Import competition and local labor markets: the case of Indonesia

Fina Sri Agustina

Abstract

This paper analyzes the effects of import competition on Indonesian local labor markets in term of manufacturing employment share, non-manufacturing employment share, unemployment rate, and wages. A rapid increase of globalization has caused many countries including Indonesia experienced a significant increase in imports, which lead to a tougher import competition. Using data of imports and 430 districts in Indonesia in the period of 2007-2013, we found that import competition has negatively affected manufacturing employment share, non-manufacturing employment share, and wages. It also increased unemployment. In addition, the highest impact was mainly driven by imports of consumption goods

Keywords

import competition, local labor market, Indonesia

References

Amiti, M., & Cameron, L. (2012). Trade Liberalization and the Wage Skill Premium: Evidence from Indonesia. Journal of International Economics, 87, 277-287.

Amiti, M., & Konings, J. (2007). Trade Liberalization, Intermediate Inputs, and Productivity: Evidence from Indonesia. The American Economic Review, 97, 1611–1638.

Andhini, A. (2012). Analisis Pengaruh Penetrasi Produk Cina ke Pasar Domestik indonesia Terhadap Pertumbuhan Industri Manufaktur. (Master Thesis), Universitas Indonesia, Faculty of Economics and Business, Depok, Indonesia.

Autor, D. H., Dorn, D., & Hanson, G. H. (2013). The China Syndrome: Local Labor Market Effects of Import Competition in the United States. The American Economic Review, 103, 2121-2168.

Bahmani-Oskooee, M., & Chakrabarti, A. (2003). Import competition, employment and wages in U.S. manufacturing. Journal of Policy modeling, 25, 869-880.

Balsvik, R., Jensen, S., & Salvanes, K. G. (2014). Made in China, sold in Norway : Local labor market effects of an import shock. Journal of Public Economics, 127, 137-144.

Bertrand, M. (2004). From the Invisible Handshake to the Invisible Hand? How Import Competition Changes the Employment Relationship. Journal of labor Economics, 22, 723-765.

Caves, R. E., & Porter, M. E. (1978). Market Structure, Oligopoly, and Stability of Market Shares. The Journal of Industrial Economics, 26, 289-313.

Cinthya, Caamal-Olveraa, & Rangel-Gonzalez, E. (2015). Measuring the impact of the Chinese competition on the Mexican Labor Market: 1990-2013. North American Journal of Economics and Finance, 34, 351-363.

Dauth, W., Findeisen, S., & Suedekum, J. (2014). The rise of the East and the Far East: German labor markets and trade integration. Düsseldorf Institute for Competition Economics (DICE). DICE Discussion Paper, No. 127.

Donoso, V., Martin, V., & Minondo, A. (2014). Do Differences in the Exposure to Chinese Imports Lead to Differences in Local Labour Market Outcomes? An Analysis for Spanish Provinces. Regional Studies, 49, 1746-1764.

Dutt, P., Mitra, D., & Ranjan, P. (2009). International trade and unemployment: Theory and cross-national evidence. Journal of International Economics, 78, 32–44.

Feenstra, R. C., & Hanson, G. H. (1997). Foreign Direct Investment and Relative Wages: Evidence of Mexico's Maquiladoras. Journal of International Economics, 42, 371–393.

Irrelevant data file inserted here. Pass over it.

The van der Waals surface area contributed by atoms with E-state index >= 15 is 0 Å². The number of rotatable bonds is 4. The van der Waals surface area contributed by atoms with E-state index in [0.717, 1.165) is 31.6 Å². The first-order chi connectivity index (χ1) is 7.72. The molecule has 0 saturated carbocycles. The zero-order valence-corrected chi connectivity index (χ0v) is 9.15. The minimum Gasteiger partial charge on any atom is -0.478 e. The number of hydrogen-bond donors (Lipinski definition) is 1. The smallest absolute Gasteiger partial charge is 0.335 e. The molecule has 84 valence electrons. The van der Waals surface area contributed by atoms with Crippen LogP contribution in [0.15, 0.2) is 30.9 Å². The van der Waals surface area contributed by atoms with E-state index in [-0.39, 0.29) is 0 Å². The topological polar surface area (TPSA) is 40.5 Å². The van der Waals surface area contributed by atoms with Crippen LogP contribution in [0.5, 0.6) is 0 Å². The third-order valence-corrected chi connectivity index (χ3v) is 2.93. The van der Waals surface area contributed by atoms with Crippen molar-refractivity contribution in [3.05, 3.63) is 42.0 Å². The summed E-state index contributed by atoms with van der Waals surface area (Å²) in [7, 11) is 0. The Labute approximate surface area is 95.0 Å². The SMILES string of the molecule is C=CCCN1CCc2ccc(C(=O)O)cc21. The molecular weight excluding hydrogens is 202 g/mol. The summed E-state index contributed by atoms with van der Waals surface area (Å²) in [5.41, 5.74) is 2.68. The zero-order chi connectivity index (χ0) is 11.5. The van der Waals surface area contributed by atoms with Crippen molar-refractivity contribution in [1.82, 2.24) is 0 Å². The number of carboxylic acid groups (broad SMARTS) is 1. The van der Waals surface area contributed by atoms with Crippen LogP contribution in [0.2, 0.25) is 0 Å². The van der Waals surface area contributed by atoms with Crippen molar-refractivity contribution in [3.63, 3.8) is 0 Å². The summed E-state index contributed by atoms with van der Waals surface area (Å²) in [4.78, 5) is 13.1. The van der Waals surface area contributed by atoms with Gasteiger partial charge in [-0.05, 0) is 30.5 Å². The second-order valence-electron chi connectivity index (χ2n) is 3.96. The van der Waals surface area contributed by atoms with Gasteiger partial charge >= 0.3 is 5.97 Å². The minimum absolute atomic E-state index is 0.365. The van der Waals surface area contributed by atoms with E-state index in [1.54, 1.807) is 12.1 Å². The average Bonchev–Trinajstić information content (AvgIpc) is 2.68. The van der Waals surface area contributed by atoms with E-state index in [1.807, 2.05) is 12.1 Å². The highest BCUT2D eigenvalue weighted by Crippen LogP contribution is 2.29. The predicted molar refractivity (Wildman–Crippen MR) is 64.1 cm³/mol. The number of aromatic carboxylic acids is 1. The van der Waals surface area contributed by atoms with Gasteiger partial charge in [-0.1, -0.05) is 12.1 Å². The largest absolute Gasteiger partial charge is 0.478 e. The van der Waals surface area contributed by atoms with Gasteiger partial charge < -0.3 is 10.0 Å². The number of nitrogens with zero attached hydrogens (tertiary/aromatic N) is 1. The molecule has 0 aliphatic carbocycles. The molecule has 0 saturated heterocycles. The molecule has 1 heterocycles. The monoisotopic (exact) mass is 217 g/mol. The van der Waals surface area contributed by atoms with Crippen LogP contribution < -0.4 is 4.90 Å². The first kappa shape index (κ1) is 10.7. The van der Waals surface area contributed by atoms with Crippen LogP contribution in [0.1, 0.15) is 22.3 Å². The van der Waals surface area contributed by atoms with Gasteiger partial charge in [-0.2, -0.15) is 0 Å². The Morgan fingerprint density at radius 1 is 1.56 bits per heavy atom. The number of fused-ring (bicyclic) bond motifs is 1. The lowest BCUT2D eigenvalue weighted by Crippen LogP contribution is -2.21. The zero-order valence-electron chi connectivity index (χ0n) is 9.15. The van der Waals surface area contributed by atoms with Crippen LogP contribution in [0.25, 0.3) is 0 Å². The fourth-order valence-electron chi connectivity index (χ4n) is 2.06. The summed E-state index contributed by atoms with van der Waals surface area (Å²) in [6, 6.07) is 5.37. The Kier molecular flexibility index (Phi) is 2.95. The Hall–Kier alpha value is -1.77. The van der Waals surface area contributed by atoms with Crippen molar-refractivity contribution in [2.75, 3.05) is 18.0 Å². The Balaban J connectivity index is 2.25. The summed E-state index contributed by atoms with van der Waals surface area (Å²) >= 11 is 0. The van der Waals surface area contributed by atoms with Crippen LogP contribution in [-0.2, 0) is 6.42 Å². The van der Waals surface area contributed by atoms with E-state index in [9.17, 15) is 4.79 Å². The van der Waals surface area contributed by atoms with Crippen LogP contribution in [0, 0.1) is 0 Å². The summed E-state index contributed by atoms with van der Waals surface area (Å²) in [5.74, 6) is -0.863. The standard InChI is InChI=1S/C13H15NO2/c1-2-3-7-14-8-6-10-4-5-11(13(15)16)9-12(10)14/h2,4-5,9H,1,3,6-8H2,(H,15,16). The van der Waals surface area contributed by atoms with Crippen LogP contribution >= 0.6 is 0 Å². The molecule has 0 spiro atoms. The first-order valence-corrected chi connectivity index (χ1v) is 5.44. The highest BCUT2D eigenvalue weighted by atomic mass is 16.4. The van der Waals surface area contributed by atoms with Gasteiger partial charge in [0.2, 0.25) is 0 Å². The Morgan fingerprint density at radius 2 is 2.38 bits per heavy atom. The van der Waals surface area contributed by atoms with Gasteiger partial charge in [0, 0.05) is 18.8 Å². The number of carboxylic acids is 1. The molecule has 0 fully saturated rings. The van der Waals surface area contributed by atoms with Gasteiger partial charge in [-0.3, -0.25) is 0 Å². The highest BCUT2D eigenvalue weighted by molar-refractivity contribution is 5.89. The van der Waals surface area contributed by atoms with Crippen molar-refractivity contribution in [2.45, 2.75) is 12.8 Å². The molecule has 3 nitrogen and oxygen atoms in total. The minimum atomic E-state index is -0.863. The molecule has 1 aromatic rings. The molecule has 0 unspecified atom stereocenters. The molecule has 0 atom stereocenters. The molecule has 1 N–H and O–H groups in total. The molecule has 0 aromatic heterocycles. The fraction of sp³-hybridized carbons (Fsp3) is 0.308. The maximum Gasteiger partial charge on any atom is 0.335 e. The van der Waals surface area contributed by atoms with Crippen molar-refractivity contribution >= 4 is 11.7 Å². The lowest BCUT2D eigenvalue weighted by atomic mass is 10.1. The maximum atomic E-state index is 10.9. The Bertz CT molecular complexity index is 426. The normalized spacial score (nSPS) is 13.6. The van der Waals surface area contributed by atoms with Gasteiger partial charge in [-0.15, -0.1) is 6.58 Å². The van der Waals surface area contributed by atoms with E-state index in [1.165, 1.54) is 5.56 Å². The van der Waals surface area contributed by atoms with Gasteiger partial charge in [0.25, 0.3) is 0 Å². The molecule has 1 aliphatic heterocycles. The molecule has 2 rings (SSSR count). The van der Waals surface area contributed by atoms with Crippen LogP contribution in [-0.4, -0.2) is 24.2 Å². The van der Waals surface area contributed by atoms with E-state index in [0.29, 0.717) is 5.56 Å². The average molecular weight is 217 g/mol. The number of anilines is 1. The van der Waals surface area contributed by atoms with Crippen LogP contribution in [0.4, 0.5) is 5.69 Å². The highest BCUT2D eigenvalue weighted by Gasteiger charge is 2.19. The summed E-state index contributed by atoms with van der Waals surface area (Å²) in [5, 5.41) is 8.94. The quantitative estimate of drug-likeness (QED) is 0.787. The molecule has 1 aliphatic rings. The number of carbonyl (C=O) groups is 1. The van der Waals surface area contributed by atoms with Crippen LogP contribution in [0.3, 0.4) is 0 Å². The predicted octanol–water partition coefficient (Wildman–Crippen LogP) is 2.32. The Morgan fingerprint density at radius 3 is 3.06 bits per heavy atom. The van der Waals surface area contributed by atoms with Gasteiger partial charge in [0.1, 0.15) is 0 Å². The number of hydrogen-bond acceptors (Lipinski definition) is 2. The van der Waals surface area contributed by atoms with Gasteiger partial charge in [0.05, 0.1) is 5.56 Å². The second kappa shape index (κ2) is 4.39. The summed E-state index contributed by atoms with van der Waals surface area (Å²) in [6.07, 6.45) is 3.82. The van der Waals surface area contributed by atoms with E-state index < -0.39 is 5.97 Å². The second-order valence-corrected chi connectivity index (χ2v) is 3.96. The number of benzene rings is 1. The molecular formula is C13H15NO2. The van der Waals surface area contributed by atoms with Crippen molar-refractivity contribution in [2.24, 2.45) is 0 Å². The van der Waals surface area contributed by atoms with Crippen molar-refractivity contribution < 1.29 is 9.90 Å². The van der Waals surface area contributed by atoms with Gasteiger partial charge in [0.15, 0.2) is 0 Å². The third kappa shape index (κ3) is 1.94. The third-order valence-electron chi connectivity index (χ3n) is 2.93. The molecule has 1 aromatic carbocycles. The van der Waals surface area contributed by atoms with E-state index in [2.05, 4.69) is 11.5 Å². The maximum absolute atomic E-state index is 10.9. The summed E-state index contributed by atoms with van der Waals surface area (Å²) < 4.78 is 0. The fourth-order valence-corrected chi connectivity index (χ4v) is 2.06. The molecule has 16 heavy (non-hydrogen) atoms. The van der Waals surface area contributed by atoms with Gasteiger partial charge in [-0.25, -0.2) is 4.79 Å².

Goldar, B., & Aggarwal, S. C. (2012). Informalization of Industrial labor in India: Effects of Labor Market Rigidities and import competition. The Developing Economies, 50, 141-169.

Greenland, A., & Lopresti, J. (2016). Import exposure and human capital adjustment: evidence from the US. Journal of International economics, 100, 50-60.

Hasan, R., Mitra, D., Ranjan, P., & Ahsan, R. N. (2012). Trade liberalization and unemployment: Theory and evidence from India. Journal of Development Economics, 97, 269–280.

Kasaharaa, H., Liang, Y., & Rodrigue, J. (2016). Does importing intermediates increase the demand for skilled workers? Plant-level evidence from Indonesia. Journal of International Economics, 102, 242-261.

Kis-Katos, K., & Sparrow, R. (2015). Poverty, labor markets and trade liberalization in Indonesia. Journal of Development Economics, 117, 94-106.

Lacovone, L., Rauch, F., & Winters, A. (2013). Trade as an engine of creative destruction: Mexican experience with Chinese competition. Journal of International economics, 89, 379-392.

Lazear, E. P., Shaw, K. L., & Stanton, C. (2014). Making Do with Less: Working Harder During Recessions. Stanford University Graduate School of Business Research Paper,14-16. Social Sciences Research Network, Rochester, NY, USA.

Mendez, O. (2015). The efeect of Chinese import competition on Mexican local labor markets. North American Journal of Economics and Finance, 34, 364-380.

Olper, A., Pacca, L., & Curzi, D. (2014). Trade, import competition and productivity growth in the food industry. Food Policy, 49, 71-83.

Pavcnik, N. (2003). What Explains Skill Upgrading in Less Developed Countries? Journal of Development Economics, 71, 311-328.

Sjöholm, F. (1999). Exports, Imports and Productivity: Results from Indonesian Establishment Data. World Development, 27, 705-715.

Soderbom, M. (2009). Applied Econometrics, Lecture 2: Instrumental Variables, 2SLS and GMM. Retrieved from http://www.soderbom.net/lec2n_final.pdf

Tomiura, E. (2003). The impact of import competition on Japanese manufacturing employment. Journal of The Japanese and International Economies, 17, 118-133.

Article Metrics

Metrics Loading ...

Metrics powered by PLOS ALM


Creative Commons License
This work is licensed under a Creative Commons Attribution-ShareAlike 4.0 International License.

Economic Journal of Emerging Markets (EJEM)
ISSN 2086-3128 (print), ISSN 2502-180X (online)
Published by:
Center for Economic Studies, Department of Economics,
Universitas Islam Indonesia, Indonesia.

Creative Commons License
EJEM by http://journal.uii.ac.id/JEP/ is licensed under a Creative Commons Attribution 4.0 International License.